Reviewed on 10/9/2020

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    Who Gets Ulcerative Colitis

    Anyone at any age, including young children, can get ulcerative colitis. Your chance of getting it is slightly higher if you:

    • Have a close relative with inflammatory bowel disease .
    • Are between 15 and 30 years old, or older than 60.
    • Are Jewish.
    • Use frequent nonsteroidal anti-inflammatory drugs like ibuprofen .

    Pain As A Tool For Diagnosis

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    Because pain can come from different sources, and pain in the abdomen is particularly difficult to pinpoint, it is not a symptom that is normally used to diagnose IBD or a particular form of IBD.

    Rather, the type and location of pain is more often used together with other signs and symptoms when diagnosing IBD or other conditions. In other words, it might be a starting point to help a healthcare provider know where to start looking for inflammation, but its only one part of the picture.

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    He Had Recurring Pain For Nearly A Decade

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    By Lisa Sanders, M.D.

    The pain woke the 52-year-old physician from a dead sleep. It was as if all the muscles in his right leg, from those in the buttock down his thigh to the very bottom of his calf, were on fire. He shifted slightly to see if he could find a more comfortable position. There was a jag of pain, and he almost cried out. He glanced at the clock: 4 a.m. In just three hours he would have to get up. He had a full day of patients to see. Massage didnt help. He couldnt get comfortable lying flat, so finally he moved to the living room, to a recliner. Only then, and only by lying completely still, did he manage to get the pain to abate. He drifted off, but never for long. The searing pain in his leg and buttock slowly eased, and by the time his alarm went off, he could stand and walk though his muscles still ached and he had to baby his right leg, causing a limp.

    Between patients, he arranged to see his own doctor. Hed had pain off and on in his buttocks, one side or the other, for more than a year. The pain was in the middle of each cheek and was worse when he was sitting and at the end of the day. Walking to and from his car on the way home was brutal. And then, as mysteriously as it came, it would disappear only to come back a week or two later.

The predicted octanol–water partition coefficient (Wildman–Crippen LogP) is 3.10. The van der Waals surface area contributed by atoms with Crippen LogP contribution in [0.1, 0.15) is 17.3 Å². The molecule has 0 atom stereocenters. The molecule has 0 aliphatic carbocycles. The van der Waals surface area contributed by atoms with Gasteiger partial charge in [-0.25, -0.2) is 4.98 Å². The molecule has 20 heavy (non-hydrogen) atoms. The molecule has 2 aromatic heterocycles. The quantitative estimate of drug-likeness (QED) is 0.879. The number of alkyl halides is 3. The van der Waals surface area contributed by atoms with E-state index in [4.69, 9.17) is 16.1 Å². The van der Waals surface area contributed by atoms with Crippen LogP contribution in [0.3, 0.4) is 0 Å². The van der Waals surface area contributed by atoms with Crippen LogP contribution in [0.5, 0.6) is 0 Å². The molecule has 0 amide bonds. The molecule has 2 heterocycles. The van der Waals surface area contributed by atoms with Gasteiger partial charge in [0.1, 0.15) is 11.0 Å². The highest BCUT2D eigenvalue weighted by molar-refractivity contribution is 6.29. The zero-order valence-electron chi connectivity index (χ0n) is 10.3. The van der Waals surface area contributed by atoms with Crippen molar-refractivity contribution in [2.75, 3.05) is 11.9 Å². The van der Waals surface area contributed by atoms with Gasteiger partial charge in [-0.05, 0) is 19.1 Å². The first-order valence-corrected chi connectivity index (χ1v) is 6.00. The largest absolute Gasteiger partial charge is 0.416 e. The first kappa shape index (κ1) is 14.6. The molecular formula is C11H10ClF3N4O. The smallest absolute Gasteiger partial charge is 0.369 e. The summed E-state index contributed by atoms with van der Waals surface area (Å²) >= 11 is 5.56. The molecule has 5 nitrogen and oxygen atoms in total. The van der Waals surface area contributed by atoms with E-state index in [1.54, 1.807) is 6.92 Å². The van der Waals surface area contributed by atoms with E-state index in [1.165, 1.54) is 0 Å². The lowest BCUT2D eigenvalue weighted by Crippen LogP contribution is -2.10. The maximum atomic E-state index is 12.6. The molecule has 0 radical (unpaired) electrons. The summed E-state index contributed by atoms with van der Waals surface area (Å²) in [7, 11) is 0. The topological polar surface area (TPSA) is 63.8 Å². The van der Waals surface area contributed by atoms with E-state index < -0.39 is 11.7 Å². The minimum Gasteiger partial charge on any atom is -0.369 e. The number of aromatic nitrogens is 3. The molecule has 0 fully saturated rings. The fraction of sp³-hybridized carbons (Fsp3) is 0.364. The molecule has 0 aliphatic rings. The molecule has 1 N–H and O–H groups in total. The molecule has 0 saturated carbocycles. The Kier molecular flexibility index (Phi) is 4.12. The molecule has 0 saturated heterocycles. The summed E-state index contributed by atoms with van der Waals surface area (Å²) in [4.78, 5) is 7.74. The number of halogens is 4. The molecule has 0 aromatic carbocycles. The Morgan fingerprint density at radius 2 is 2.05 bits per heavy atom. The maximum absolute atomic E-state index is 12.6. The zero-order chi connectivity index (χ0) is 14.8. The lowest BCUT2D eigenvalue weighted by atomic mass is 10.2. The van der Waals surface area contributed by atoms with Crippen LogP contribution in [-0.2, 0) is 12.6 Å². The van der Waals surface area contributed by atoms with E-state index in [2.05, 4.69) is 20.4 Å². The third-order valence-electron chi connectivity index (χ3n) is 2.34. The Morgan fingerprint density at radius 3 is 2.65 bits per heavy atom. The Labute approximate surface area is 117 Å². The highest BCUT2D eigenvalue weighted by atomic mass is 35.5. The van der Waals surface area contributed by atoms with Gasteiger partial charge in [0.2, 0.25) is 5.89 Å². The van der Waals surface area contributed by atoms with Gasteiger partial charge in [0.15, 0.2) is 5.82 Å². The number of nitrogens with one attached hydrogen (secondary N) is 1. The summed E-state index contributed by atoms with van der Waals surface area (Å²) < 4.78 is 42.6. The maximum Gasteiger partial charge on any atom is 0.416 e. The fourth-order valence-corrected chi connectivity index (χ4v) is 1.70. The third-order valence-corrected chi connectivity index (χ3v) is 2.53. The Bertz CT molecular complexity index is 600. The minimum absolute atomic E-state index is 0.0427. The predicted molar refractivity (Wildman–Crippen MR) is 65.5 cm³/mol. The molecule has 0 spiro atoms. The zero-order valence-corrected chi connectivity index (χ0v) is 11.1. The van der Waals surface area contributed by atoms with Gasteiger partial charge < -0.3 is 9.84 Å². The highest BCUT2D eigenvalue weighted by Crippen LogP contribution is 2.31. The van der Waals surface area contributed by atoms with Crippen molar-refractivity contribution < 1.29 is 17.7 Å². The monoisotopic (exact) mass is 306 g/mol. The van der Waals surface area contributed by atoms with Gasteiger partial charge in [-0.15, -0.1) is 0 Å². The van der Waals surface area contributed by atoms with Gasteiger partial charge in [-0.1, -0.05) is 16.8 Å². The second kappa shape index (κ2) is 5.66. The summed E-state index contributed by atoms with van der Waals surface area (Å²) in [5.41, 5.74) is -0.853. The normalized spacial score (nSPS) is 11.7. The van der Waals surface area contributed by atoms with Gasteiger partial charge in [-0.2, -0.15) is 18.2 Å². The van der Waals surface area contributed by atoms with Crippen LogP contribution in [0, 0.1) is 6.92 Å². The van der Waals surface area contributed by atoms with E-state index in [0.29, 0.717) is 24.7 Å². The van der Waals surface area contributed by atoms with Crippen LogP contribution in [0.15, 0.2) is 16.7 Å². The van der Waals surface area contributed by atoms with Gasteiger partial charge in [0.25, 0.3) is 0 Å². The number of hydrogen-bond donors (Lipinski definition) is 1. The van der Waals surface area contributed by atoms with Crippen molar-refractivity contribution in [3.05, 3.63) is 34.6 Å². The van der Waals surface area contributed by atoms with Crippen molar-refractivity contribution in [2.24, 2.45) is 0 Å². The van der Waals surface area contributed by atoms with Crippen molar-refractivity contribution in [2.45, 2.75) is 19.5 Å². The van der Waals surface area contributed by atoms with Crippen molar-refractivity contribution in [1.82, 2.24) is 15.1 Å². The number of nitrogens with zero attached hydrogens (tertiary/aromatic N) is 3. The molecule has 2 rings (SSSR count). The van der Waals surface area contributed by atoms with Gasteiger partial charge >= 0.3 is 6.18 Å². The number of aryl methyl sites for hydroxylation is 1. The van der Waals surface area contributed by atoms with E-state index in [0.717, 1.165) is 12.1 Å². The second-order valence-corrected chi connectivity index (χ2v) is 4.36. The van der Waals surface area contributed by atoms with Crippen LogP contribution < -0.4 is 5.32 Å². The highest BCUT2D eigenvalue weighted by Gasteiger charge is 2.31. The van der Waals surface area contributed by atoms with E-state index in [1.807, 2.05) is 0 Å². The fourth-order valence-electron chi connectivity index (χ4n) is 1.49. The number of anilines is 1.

When To Contact A Doctor

    A person living with UC should talk with their doctor if they notice symptoms associated with sacroiliitis, such as pain in the hips when walking or any other types of arthritis. A primary care physician may refer a person to a rheumatologist for diagnosis.

    A person may want to consider a second opinion if their doctor does not refer them to a rheumatologist. Early referrals can help improve treatment outcomes. However, referral rates are low, according to a 2018 study .

    If symptoms get worse during treatment or do not improve, a person should talk with a healthcare professional. A doctor can recommend additional therapies that may help improve symptoms of either UC or sacroiliitis.

    As a person begins to better manage their UC symptoms, they will often notice an improvement in their sacroiliitis symptoms, too.

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    Kidney Infections And Kidney Stones

    Kidneys are the bean-shaped organs located in the posterior half of the body toward the middle of the back that filter waste products from the body, regulate bodily fluids, and perform other important functions. Its very easy for kidney infections and kidney stones to mimic a sprain or strain , says Dr. Crooks.

    Wheres the pain? Mid or upper back

    What are the other possible symptoms? Fever, nausea, and malaise, burning sensation when you urinate

    What does the pain feel like? Pain may feel higher and deeper in the back vs. lower back pain. You can also have side and groin pain. Note, the pain typically doesnt go away when you shift positions, lie down or rest.

    Kidney stones and kidney infections can cause back pain.